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Operating System Security. Chapter 9. Operating System Security Terms and Concepts. An operating system manages and controls access to hardware components Older operating systems focused on ensuring data confidentiality Modern operating systems support four basic functions

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Operating System Security

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Operating system security l.jpg

Operating System Security

Chapter 9

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Operating System Security Terms and Concepts

  • An operating system manages and controls access to hardware components

  • Older operating systems focused on ensuring data confidentiality

  • Modern operating systems support four basic functions

    • Positively identify a user

    • Restrict access to authorized resources

    • Record user activity

    • Ensure proper communications with other computers and devices (sending and receiving data)

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Organizing System Security

  • First steps in security are identifying and authenticating a user

    • Typically through username/password combination

  • Third step is to authorize a user for specific access

    • Can be based on roles, security labels, identification, etc.

  • Security functionality is generally layered

    • At least a user layer and a kernel layer

    • The reference monitor that intercepts and authorizes requests is part of the security kernel

    • Kernel programs often have a high privilege level

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Built-in Security Subsystems and Mechanisms

  • To make installation and use easier, modern operating systems default to low security out of the box

    • The process of increasing the security level is called hardening

  • As operating systems mature, more security functionality is being built in

    • For example, Kerberos ships with current Windows products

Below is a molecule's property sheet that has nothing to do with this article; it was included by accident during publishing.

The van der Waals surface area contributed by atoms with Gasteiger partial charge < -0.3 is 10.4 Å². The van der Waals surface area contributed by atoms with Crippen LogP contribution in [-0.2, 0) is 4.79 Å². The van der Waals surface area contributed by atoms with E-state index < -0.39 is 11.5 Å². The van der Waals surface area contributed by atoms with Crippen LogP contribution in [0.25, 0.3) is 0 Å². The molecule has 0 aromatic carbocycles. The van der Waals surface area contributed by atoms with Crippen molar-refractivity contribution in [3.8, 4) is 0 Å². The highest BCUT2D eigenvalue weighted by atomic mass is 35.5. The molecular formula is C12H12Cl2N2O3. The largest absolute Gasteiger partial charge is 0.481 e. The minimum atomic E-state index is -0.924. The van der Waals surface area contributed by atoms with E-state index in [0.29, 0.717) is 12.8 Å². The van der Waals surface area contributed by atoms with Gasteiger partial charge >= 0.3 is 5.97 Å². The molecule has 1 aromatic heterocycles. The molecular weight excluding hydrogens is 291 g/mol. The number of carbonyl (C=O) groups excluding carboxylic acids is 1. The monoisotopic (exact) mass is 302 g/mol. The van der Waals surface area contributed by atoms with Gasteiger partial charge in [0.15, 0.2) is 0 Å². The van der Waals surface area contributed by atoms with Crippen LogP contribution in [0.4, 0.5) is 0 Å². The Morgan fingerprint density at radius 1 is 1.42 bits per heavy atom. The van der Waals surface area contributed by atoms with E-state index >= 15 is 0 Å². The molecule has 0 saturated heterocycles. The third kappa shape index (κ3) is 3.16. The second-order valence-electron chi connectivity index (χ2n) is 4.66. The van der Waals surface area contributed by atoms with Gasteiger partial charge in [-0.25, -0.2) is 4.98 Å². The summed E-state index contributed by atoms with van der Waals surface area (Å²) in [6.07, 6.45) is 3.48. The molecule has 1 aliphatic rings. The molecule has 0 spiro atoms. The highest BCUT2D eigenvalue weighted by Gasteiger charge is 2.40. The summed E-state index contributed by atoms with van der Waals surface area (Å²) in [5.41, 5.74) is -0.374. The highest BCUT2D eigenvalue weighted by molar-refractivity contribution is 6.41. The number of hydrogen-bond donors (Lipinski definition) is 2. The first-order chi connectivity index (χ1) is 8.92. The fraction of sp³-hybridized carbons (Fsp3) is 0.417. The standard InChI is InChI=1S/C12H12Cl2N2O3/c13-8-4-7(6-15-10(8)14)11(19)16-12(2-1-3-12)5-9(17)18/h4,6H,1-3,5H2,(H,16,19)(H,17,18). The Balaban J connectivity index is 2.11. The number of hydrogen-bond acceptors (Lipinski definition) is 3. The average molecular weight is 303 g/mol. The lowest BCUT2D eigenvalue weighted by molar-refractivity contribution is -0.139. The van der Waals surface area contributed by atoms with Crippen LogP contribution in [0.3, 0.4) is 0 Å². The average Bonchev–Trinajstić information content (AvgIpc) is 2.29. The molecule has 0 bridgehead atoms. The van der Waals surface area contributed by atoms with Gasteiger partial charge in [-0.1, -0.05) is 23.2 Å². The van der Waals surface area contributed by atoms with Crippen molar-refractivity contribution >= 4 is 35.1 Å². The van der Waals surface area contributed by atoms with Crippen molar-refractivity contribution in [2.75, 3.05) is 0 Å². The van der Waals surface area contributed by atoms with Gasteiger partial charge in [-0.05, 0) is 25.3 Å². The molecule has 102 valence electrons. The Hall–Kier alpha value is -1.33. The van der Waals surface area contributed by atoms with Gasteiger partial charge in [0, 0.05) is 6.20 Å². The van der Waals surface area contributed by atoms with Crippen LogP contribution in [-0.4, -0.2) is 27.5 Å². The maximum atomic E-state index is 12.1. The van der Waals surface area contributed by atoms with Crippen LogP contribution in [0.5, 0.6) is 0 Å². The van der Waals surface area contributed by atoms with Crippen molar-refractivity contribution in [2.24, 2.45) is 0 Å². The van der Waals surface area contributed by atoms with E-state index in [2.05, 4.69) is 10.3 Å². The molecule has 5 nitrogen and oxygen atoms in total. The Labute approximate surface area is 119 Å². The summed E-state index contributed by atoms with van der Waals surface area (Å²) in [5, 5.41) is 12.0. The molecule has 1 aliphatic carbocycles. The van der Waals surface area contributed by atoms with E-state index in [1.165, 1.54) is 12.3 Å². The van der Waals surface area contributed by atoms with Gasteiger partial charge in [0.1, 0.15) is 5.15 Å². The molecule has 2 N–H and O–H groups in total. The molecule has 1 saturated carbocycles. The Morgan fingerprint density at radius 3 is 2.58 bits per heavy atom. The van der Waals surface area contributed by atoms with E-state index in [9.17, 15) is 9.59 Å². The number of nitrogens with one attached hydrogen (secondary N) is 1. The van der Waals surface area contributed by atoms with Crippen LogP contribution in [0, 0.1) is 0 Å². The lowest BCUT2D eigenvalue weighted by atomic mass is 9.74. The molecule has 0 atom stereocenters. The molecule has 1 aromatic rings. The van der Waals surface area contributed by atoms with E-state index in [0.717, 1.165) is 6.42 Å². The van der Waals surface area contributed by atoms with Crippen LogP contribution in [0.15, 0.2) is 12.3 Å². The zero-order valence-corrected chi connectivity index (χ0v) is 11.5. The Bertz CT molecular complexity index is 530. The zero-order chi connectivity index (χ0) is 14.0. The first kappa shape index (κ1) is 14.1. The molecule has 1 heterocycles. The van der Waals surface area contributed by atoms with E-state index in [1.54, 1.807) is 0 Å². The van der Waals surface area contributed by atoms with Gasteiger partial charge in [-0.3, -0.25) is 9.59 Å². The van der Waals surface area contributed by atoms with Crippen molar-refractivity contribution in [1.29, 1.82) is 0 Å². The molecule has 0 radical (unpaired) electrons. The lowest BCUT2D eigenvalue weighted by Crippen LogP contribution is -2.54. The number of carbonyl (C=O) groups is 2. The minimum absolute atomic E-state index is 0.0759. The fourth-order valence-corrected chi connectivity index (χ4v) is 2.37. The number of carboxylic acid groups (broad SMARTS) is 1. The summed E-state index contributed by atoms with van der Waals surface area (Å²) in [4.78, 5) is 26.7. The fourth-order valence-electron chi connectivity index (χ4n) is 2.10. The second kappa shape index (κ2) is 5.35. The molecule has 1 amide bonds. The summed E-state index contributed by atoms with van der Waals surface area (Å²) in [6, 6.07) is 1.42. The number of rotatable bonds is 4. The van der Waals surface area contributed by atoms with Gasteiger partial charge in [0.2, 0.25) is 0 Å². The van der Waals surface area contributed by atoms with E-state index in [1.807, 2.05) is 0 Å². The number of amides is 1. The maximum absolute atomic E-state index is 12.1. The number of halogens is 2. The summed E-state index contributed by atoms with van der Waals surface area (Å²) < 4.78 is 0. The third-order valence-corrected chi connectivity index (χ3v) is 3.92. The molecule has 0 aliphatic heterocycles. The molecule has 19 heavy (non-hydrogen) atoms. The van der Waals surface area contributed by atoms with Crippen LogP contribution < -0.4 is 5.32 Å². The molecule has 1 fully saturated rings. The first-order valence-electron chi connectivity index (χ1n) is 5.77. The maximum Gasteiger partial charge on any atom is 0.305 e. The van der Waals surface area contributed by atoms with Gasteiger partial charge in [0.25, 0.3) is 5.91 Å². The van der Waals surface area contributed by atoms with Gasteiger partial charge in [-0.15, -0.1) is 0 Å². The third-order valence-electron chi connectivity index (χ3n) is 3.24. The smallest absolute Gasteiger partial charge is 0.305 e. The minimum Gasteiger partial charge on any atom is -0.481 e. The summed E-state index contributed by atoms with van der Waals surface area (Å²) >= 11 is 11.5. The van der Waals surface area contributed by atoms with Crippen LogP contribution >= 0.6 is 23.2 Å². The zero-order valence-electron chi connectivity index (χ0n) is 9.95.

• Identification and authentication are mainly generic

    • Other security functionality differs among products

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System Security Principles and Practices

  • Security planning starts with understanding potential risks

    • Use risk assessment to determine and rank risks

    • Implement controls for important risks (harden the system)

    • A control is a mechanism that limits access to an object

  • Test results of hardening

    • Controls are working

    • Access is not so restrictive that system doesn’t operate properly

  • Train users to understand and use proper security

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Windows Security Design

  • Windows security model differs among products

    • Model described here is for Windows server security

  • Built on the concept of Active Directory

    • A directory service data structure that enables access and addressing of objects across a network

      • Objects are files, folders, shares, printers

      • Subjects are logically grouped

      • Each object has a discretionary access control list (DACL)

      • Conflicts resolved by giving priority to the most specific rule governing an object and by giving priority to “deny” over “allow”

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Windows Security Design (continued)

  • Network resources (printers, computers, users, etc.) are grouped in domains

    • Domains can be hierarchically grouped into trees and forests

    • Access rules are specified at the domain level and inherited through groups and individual objects

  • The Active Directory data structure can be physically distributed

  • Local security is specified in local security objects

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Windows Security Design (continued)

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UNIX and Linux Security Design